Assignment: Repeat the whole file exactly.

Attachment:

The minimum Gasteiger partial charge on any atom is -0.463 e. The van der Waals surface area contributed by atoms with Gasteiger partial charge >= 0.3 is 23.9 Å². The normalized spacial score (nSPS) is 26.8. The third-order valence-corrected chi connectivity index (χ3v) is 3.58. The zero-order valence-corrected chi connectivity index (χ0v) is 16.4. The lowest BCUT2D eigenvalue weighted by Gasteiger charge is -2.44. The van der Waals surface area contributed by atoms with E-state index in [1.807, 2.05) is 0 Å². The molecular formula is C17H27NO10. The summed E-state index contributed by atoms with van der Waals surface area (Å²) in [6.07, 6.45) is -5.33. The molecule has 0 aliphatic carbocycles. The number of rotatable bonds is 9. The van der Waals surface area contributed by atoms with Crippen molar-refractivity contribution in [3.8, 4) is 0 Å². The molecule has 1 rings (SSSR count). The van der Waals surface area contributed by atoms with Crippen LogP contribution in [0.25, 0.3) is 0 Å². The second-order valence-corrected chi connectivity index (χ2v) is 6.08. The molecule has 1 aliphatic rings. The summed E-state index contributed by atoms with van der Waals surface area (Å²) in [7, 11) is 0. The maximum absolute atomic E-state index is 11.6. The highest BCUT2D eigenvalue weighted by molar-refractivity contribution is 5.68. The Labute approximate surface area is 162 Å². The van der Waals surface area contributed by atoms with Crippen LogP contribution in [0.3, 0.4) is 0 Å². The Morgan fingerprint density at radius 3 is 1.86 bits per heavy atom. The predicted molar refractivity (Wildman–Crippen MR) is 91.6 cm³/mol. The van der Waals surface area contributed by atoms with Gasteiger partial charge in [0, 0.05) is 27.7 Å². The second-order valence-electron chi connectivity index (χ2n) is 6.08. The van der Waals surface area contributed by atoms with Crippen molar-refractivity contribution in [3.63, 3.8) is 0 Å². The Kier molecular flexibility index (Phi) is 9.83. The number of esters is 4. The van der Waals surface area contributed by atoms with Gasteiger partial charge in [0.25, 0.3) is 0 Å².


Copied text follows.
The minimum Gasteiger partial charge on any atom is -0.463 e. The van der Waals surface area contributed by atoms with Gasteiger partial charge >= 0.3 is 23.9 Å². The normalized spacial score (nSPS) is 26.8. The third-order valence-corrected chi connectivity index (χ3v) is 3.58. The zero-order valence-corrected chi connectivity index (χ0v) is 16.4. The lowest BCUT2D eigenvalue weighted by Gasteiger charge is -2.44. The van der Waals surface area contributed by atoms with E-state index in [1.807, 2.05) is 0 Å². The molecular formula is C17H27NO10. The summed E-state index contributed by atoms with van der Waals surface area (Å²) in [6.07, 6.45) is -5.33. The molecule has 0 aliphatic carbocycles. The number of rotatable bonds is 9. The van der Waals surface area contributed by atoms with Crippen molar-refractivity contribution in [3.8, 4) is 0 Å². The molecule has 1 rings (SSSR count). The van der Waals surface area contributed by atoms with Crippen LogP contribution in [0.25, 0.3) is 0 Å². The second-order valence-corrected chi connectivity index (χ2v) is 6.08. The molecule has 1 aliphatic rings. The summed E-state index contributed by atoms with van der Waals surface area (Å²) in [7, 11) is 0. The maximum absolute atomic E-state index is 11.6. The highest BCUT2D eigenvalue weighted by molar-refractivity contribution is 5.68. The Labute approximate surface area is 162 Å². The van der Waals surface area contributed by atoms with Crippen LogP contribution in [0.3, 0.4) is 0 Å². The Morgan fingerprint density at radius 3 is 1.86 bits per heavy atom. The predicted molar refractivity (Wildman–Crippen MR) is 91.6 cm³/mol. The van der Waals surface area contributed by atoms with Gasteiger partial charge in [0, 0.05) is 27.7 Å². The second-order valence-electron chi connectivity index (χ2n) is 6.08. The van der Waals surface area contributed by atoms with Crippen molar-refractivity contribution in [3.63, 3.8) is 0 Å². The Kier molecular flexibility index (Phi) is 9.83. The number of esters is 4. The van der Waals surface area contributed by atoms with Gasteiger partial charge in [0.25, 0.3) is 0 Å².